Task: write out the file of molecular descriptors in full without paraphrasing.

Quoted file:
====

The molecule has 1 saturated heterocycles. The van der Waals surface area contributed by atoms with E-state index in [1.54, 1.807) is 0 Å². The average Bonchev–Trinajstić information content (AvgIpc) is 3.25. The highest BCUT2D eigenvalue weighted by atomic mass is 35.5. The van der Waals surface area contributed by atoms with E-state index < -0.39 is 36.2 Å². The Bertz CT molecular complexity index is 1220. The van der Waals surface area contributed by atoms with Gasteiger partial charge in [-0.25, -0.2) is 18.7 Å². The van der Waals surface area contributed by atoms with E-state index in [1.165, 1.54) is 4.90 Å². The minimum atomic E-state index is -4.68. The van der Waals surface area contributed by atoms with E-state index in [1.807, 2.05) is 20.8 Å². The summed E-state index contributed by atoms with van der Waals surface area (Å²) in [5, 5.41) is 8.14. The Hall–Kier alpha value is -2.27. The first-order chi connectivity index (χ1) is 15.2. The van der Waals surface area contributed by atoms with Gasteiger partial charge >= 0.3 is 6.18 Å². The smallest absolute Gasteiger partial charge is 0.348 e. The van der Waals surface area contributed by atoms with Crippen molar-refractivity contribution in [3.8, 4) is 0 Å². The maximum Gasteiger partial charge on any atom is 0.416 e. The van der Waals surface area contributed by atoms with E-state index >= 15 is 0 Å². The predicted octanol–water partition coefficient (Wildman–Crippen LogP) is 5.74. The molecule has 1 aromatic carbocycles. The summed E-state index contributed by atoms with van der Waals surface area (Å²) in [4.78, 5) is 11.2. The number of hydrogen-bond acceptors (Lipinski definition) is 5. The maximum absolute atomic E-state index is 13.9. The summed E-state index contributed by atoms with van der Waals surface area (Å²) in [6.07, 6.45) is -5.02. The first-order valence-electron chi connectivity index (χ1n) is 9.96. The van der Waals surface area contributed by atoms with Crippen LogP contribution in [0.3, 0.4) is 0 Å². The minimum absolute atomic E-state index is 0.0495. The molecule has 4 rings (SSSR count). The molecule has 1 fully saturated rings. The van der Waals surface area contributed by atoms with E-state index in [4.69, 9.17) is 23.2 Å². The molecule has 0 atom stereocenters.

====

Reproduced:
The molecule has 1 saturated heterocycles. The van der Waals surface area contributed by atoms with E-state index in [1.54, 1.807) is 0 Å². The average Bonchev–Trinajstić information content (AvgIpc) is 3.25. The highest BCUT2D eigenvalue weighted by atomic mass is 35.5. The van der Waals surface area contributed by atoms with E-state index < -0.39 is 36.2 Å². The Bertz CT molecular complexity index is 1220. The van der Waals surface area contributed by atoms with Gasteiger partial charge in [-0.25, -0.2) is 18.7 Å². The van der Waals surface area contributed by atoms with E-state index in [1.165, 1.54) is 4.90 Å². The minimum atomic E-state index is -4.68. The van der Waals surface area contributed by atoms with E-state index in [1.807, 2.05) is 20.8 Å². The summed E-state index contributed by atoms with van der Waals surface area (Å²) in [5, 5.41) is 8.14. The Hall–Kier alpha value is -2.27. The first-order chi connectivity index (χ1) is 15.2. The van der Waals surface area contributed by atoms with Gasteiger partial charge >= 0.3 is 6.18 Å². The smallest absolute Gasteiger partial charge is 0.348 e. The van der Waals surface area contributed by atoms with Crippen molar-refractivity contribution in [3.8, 4) is 0 Å². The maximum Gasteiger partial charge on any atom is 0.416 e. The van der Waals surface area contributed by atoms with E-state index >= 15 is 0 Å². The predicted octanol–water partition coefficient (Wildman–Crippen LogP) is 5.74. The molecule has 1 aromatic carbocycles. The summed E-state index contributed by atoms with van der Waals surface area (Å²) in [4.78, 5) is 11.2. The number of hydrogen-bond acceptors (Lipinski definition) is 5. The maximum absolute atomic E-state index is 13.9. The summed E-state index contributed by atoms with van der Waals surface area (Å²) in [6.07, 6.45) is -5.02. The first-order valence-electron chi connectivity index (χ1n) is 9.96. The van der Waals surface area contributed by atoms with Crippen LogP contribution in [0.3, 0.4) is 0 Å². The minimum absolute atomic E-state index is 0.0495. The molecule has 4 rings (SSSR count). The molecule has 1 fully saturated rings. The van der Waals surface area contributed by atoms with E-state index in [4.69, 9.17) is 23.2 Å². The molecule has 0 atom stereocenters.